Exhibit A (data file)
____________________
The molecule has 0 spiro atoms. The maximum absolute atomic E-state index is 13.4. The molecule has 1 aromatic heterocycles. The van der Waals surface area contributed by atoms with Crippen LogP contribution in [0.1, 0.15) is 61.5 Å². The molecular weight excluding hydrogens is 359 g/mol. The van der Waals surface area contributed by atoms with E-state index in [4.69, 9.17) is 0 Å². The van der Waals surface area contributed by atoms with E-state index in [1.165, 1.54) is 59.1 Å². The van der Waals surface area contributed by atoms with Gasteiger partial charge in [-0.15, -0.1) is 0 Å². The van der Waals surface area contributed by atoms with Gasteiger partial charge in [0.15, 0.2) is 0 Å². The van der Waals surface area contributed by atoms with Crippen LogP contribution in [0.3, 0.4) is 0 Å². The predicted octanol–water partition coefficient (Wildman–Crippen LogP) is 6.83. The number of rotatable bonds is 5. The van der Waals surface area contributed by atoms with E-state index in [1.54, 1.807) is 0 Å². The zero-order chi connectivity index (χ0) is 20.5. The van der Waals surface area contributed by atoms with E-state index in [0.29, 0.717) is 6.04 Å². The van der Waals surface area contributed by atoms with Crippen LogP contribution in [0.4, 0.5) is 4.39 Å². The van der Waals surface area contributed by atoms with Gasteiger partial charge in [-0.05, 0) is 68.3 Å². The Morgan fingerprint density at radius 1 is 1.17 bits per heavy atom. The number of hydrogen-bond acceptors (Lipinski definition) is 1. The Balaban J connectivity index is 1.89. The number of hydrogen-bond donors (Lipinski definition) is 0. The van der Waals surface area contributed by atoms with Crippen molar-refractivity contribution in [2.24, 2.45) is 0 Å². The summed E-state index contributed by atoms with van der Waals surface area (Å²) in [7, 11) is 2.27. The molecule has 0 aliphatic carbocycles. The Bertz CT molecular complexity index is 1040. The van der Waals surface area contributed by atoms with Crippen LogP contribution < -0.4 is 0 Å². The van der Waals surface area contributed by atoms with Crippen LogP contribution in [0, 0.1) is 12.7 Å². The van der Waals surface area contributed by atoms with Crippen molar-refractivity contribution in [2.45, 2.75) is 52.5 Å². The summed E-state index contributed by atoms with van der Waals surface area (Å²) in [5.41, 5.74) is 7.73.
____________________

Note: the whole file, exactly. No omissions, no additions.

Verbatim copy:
The molecule has 0 spiro atoms. The maximum absolute atomic E-state index is 13.4. The molecule has 1 aromatic heterocycles. The van der Waals surface area contributed by atoms with Crippen LogP contribution in [0.1, 0.15) is 61.5 Å². The molecular weight excluding hydrogens is 359 g/mol. The van der Waals surface area contributed by atoms with E-state index in [4.69, 9.17) is 0 Å². The van der Waals surface area contributed by atoms with E-state index in [1.165, 1.54) is 59.1 Å². The van der Waals surface area contributed by atoms with Gasteiger partial charge in [-0.15, -0.1) is 0 Å². The van der Waals surface area contributed by atoms with Gasteiger partial charge in [0.15, 0.2) is 0 Å². The van der Waals surface area contributed by atoms with Crippen LogP contribution in [0.3, 0.4) is 0 Å². The predicted octanol–water partition coefficient (Wildman–Crippen LogP) is 6.83. The number of rotatable bonds is 5. The van der Waals surface area contributed by atoms with E-state index in [1.54, 1.807) is 0 Å². The zero-order chi connectivity index (χ0) is 20.5. The van der Waals surface area contributed by atoms with E-state index in [0.29, 0.717) is 6.04 Å². The van der Waals surface area contributed by atoms with Crippen LogP contribution in [0.4, 0.5) is 4.39 Å². The van der Waals surface area contributed by atoms with Gasteiger partial charge in [-0.05, 0) is 68.3 Å². The Morgan fingerprint density at radius 1 is 1.17 bits per heavy atom. The number of hydrogen-bond acceptors (Lipinski definition) is 1. The Balaban J connectivity index is 1.89. The number of hydrogen-bond donors (Lipinski definition) is 0. The van der Waals surface area contributed by atoms with Crippen molar-refractivity contribution in [2.24, 2.45) is 0 Å². The summed E-state index contributed by atoms with van der Waals surface area (Å²) in [7, 11) is 2.27. The molecule has 0 aliphatic carbocycles. The Bertz CT molecular complexity index is 1040. The van der Waals surface area contributed by atoms with Crippen LogP contribution < -0.4 is 0 Å². The van der Waals surface area contributed by atoms with Crippen LogP contribution in [0, 0.1) is 12.7 Å². The van der Waals surface area contributed by atoms with Crippen molar-refractivity contribution in [2.45, 2.75) is 52.5 Å². The summed E-state index contributed by atoms with van der Waals surface area (Å²) in [5.41, 5.74) is 7.73.